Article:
In an energy-strapped Europe, coal gets a reprieve in Greece

A coal shovel sits in Greece’s largest mine outside the northern town of Kozani. Turbulence in the energy market caused by the war in Ukraine has triggered an increase in coal-fired electricity generation in the European Union and a temporary slowdown in the closure of power plants long intended for retirement. (AP Photo/Thanassis Stavrakis)

KOZANI, Greece (AP) — At Greece’s largest coal mine, controlled explosions and the roar of giant excavators scooping up blasted rock are once again commonplace. Coal production has been ramped up at the site near the town of Kozani in northern Greece as war in Ukraine has forced many European countries to rethink their energy supply.

Coal, long considered a legacy fuel in Europe, is now helping the continent preserve its electricity supply and cope with soaring natural gas prices caused by the war.

Electricity generated by coal in the European Union jumped 19% in the fourth quarter of 2021 compared to the previous year, according to the EU’s energy directorate, faster than any other energy source , as tension rose between Russia and Ukraine and before the invasion in late February.

Russian gas accounted for more than 40% of total gas consumption in the EU last year, leaving the bloc to search for alternatives as prices rose and supply was cut to several countries. Russia also supplied 27% of the EU’s oil imports and 46% of its coal imports.

The crisis has caught Greece at a difficult time in its own transition.

For decades, the country has relied on domestic mining of lignite, a low-grade, high-emitting type of coal, but recently accelerated plans to shut down older power plants, promising to make renewables Greece’s main source of energy by 2030. Currently, renewables make up about a third of the country’s energy mix.

A recently completed solar park, one of the largest in Europe, is just half an hour’s drive from the country’s largest open-pit lignite mine, near the northern town of Kozani.

At the inauguration of the new solar facility, Greek Prime Minister Kyriakos Mitsotakis announced a 50% increase in lignite production until 2024 to build up reserves. Plans to retire more coal-fired power plants have been put on hold.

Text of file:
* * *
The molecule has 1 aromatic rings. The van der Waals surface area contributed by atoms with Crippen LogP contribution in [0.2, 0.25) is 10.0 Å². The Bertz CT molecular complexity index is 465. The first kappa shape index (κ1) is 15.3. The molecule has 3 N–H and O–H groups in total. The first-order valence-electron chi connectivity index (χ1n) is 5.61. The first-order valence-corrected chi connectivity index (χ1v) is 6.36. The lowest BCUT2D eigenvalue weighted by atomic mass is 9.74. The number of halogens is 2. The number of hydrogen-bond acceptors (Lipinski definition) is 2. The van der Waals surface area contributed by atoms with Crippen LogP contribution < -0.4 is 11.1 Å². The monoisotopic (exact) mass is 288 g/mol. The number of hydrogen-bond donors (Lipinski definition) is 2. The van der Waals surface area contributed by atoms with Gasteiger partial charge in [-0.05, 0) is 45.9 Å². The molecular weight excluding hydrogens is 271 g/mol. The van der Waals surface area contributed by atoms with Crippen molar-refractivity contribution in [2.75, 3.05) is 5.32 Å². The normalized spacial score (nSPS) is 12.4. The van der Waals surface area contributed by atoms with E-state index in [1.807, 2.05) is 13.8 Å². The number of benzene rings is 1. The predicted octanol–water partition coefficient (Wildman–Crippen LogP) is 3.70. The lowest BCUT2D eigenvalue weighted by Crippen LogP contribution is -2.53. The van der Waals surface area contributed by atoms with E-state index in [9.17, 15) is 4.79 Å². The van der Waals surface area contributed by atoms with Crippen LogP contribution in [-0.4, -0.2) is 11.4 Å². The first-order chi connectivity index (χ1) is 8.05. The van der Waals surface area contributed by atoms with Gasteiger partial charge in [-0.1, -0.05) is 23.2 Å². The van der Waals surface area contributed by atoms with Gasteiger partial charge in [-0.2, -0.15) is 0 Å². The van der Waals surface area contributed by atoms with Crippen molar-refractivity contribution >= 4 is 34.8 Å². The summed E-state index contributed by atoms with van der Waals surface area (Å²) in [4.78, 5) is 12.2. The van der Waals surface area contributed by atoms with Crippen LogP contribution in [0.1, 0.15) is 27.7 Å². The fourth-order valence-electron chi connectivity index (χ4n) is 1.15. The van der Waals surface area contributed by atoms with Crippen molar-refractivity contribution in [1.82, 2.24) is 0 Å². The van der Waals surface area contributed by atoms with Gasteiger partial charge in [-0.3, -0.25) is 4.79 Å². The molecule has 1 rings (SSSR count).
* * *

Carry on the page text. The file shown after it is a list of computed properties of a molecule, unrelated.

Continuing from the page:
“Not only Greece, but all European countries are making minor changes to their energy transition programs with short-term – and I emphasize short-term – measures,” Mitsotakis said at the April 6 event. . Greek officials say the country is naturally suited to the development of solar and wind energy. It is testing EU-sponsored battery technology to try to wean its islands off expensive and polluting diesel-powered local power stations.

The Kozani mine covers an area nearly nine times the size of New York’s JFK airport: a black basin sunk into land surrounded by forests and poppy fields. Excavators use claw wheels higher than the side of a house to load coal into long conveyor belt lanes.

“It was the heart of Greece’s energy production,” mine manager Antonis Nikou said, speaking outside the plant and standing near the Orthodox Christian Church of Saint Barbara, the traditional protector miners, firefighters and others facing danger at work.

Nikou sees the end of the coal era in Greece as inevitable, a conviction shared for the rest of the EU by his own policymakers and many experts who argue that the brief comeback of coal will only serve as a safety net for that countries are stepping up renewable energy and updating their power grids.

“Trying to feel safe in terms of not being cold next winter is understandable, but it’s a very short-term arrangement,” said Elif Gunduzyeli, senior energy policy coordinator. at the Climate Action Network Europe, a coalition of environmental campaigns based in Brussels. groups.

The money needed to modernize the coal industry and find new deposits, she says, no longer attracts investors.

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